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Fall Lawn Preparation

09/24/10 1:04PM By Charlie Nardozzi
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VPR/Tim Johnson


I'm Charlie Nardozzi and this is the Vermont Garden Journal.  It covers more land than the states of Pennsylvania, Delaware, and Rhode Island combined. People spend more than 40 billion dollars a year maintaining it, and that maintenance results in air, water and noise pollution. Who's the culprit--- your lawn.

But your lawn doesn't have to be such a money sucker and polluter. It all depends on how you maintain it. If you were only going to work on your lawn once a year, now is the ideal time. By taking steps this fall to create a thick, lush, healthy lawn, you'll have fewer problems with weeds, insects, and disease next year.  Here's what to do.

Aerate lawns so water, air, and fertilizer can more easily reach the roots. Top dress your lawn with a 1/4 inch think layer of compost to build the organic matter and grass' root system. Fertilize with an organic product low in phosphorous to reduce pollution. Most lawns have plenty of phosphorous and the excess fertilizer just runs off into waterways. Over seed your lawn with grass seed. This grass seed will germinate easily in the cool, moist fall conditions and the extra grass will create a thicker carpet that will keep weeds from invading.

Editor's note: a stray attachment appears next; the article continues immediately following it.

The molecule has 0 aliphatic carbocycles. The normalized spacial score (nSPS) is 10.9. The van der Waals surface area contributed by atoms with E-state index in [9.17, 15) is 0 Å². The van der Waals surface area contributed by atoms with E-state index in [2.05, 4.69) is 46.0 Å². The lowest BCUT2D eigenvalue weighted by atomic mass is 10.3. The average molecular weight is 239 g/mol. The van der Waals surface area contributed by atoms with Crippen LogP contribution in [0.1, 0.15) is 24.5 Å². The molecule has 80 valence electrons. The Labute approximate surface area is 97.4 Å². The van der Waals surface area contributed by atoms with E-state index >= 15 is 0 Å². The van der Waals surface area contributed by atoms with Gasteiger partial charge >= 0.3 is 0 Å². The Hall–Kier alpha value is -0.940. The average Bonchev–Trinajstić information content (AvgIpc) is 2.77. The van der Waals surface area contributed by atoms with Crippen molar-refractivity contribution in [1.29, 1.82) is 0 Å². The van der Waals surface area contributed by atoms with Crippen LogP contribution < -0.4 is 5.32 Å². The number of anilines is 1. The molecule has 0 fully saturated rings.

Now for this week's tip, protect tender vegetables, such as basil and peppers, from frosty nights with row covers or a blanket. Water plants well and cover them before dusk so heat will accumulate and keep the plants warm at night.

Next week on the Vermont Garden Journal, I'll be talking about planting tulips. For now, I'll be seeing you in the garden!


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